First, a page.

So, now the retail chains have to pay the farmer a higher price, bear the cost for an effective cold chain system and other necessary infrastructure but also has to put a reasonable price tag on the products at the end.
But the key question still remains – that are pointed at the retailers only - Will farmers be benefited in the process? It seems to be a competition that will bring down the margins of costs but the savings will be pocketed by the retailers themselves because it is a different universe altogether. The farmers are needed to be taken care of by creating a win-win situation for both the sides otherwise the whole system might get collapse.
Eliminating the odds
The food retailing basket mostly comprises of fast-moving, short life cycle fresh products in offerings which demands a highly modified and a bit complicated supply chain process. Working with the suppliers and getting them in sync with the fast paced process pose a challenge for the organisations. To overcome the hurdles the key component that is needed to make it work effectively is the proper utilization of technology supported by highly evolved system of information technology.
Technology adds in synchronizing and balancing the system at the lowest cost and resulting in a high customer service level. Technically evolved supply chain process can help retailers assess tradeoffs to meet their customer’s needs, but in a way that allows them to make a profit. Supply chain planning helps dramatically increase forecast accuracy, streamline product introductions, assess promotions and create plans attuned to the market; and supply chain execution provides transportation, warehousing and inventory management to ensure cost effective order fulfillment and on-time deliveries.
But the complication still remains unsolved as to how to set up an efficient supply chain in a place where the roads are crowded and crumbling, the power supply is so irregular and interrupted, the water is still somewhat unsafe and the bureaucracy is so complicated and arduous? How to transform a structure so deeply entrenched with so many political burdens? And, finally how to drag a wasteful, archaic system further to the evolved times of 21st century?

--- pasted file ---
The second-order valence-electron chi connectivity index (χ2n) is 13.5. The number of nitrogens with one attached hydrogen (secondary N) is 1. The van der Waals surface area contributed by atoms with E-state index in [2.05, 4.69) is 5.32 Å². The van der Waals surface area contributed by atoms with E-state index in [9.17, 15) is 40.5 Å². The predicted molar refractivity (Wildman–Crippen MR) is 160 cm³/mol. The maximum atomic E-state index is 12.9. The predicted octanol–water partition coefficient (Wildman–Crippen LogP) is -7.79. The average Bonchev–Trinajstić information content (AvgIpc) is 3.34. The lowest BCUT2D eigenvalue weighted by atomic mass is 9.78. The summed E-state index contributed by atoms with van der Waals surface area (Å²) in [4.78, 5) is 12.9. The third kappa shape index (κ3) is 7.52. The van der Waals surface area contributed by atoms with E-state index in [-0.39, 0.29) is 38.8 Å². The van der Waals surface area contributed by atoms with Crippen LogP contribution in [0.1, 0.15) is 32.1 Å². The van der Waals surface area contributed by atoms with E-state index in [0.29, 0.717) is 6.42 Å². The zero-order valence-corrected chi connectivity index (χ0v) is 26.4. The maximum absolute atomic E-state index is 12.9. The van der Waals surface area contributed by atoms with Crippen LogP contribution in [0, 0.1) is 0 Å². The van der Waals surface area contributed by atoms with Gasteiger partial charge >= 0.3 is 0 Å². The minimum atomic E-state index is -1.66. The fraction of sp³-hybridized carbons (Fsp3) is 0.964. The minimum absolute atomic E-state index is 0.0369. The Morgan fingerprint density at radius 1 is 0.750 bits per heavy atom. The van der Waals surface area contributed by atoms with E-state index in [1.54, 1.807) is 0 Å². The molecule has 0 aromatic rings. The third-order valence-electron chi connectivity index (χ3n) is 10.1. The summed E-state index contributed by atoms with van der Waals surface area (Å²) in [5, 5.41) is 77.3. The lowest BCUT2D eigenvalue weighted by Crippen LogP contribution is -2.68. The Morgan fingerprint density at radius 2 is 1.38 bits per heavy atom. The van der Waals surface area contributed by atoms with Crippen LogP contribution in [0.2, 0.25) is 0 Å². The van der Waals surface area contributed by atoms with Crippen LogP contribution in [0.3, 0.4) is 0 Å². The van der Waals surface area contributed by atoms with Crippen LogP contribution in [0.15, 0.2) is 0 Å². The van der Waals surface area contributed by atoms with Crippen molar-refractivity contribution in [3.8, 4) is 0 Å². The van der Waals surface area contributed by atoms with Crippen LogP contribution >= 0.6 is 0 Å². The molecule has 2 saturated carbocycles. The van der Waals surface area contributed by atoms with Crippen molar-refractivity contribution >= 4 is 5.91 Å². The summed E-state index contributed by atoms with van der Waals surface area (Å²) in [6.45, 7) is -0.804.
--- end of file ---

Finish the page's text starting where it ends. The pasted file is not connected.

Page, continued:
It is surprising that a country with a strong feeling like “Everything else can wait, but not agriculture,” as stated by our first Prime Minister Jawaharlal Nehru, still follows the age-old food-distribution legacy of the 1940s and ‘50s. In 1966 the government introduced a new law that banned farmers from dealing directly with retailers and forced them to sell through licensed middlemen, called ‘mandis’. As a result: a grossly inefficient system developed in which farmers are divorced from market feedback and often have to wait months to be paid. What is even more surprising is that the current system is not doing anything about it and after that there is nothing to comment on.
Last but not the least
The country’s shopping sector is currently dominated by more than 12 million Kirana’s, most of them tiny, dusty and offering a small and unreliable selection of goods. But still the Kirana’s will remain the replica all over; the intensity of penetration can be stunted but cannot be scratched. As Kirana’s have the advantage of quick accessibility which give them the fast buyer advantage and even by home delivery the organised retail formats are not able to swamp them on this recital.
The mid way for this glove game can result in formation of organised retail chain in small formats replicating the typical Kirana formats which will replace the Kirana’s with accomplished supply chain and enhanced present-ability of SKU’s/Products for aggrandized shopping experience. The antithesis of the mid way can be the crookedness of organised retail to Kirana’s or the other way round. Finding this feasible the pioneer of organised food retailing - The Future Group, has decided to supply their private brands to Kirana stores later this year; the private label will include food as well as non food items. At the same line the second colonizer Reliance retail is also coming up with something same in planning to sell its private labels to mom-and-pop stores. Initially, the group would sell private labels in apparels and later the food and grocery items, as the perish-ability of food products is still a concern area.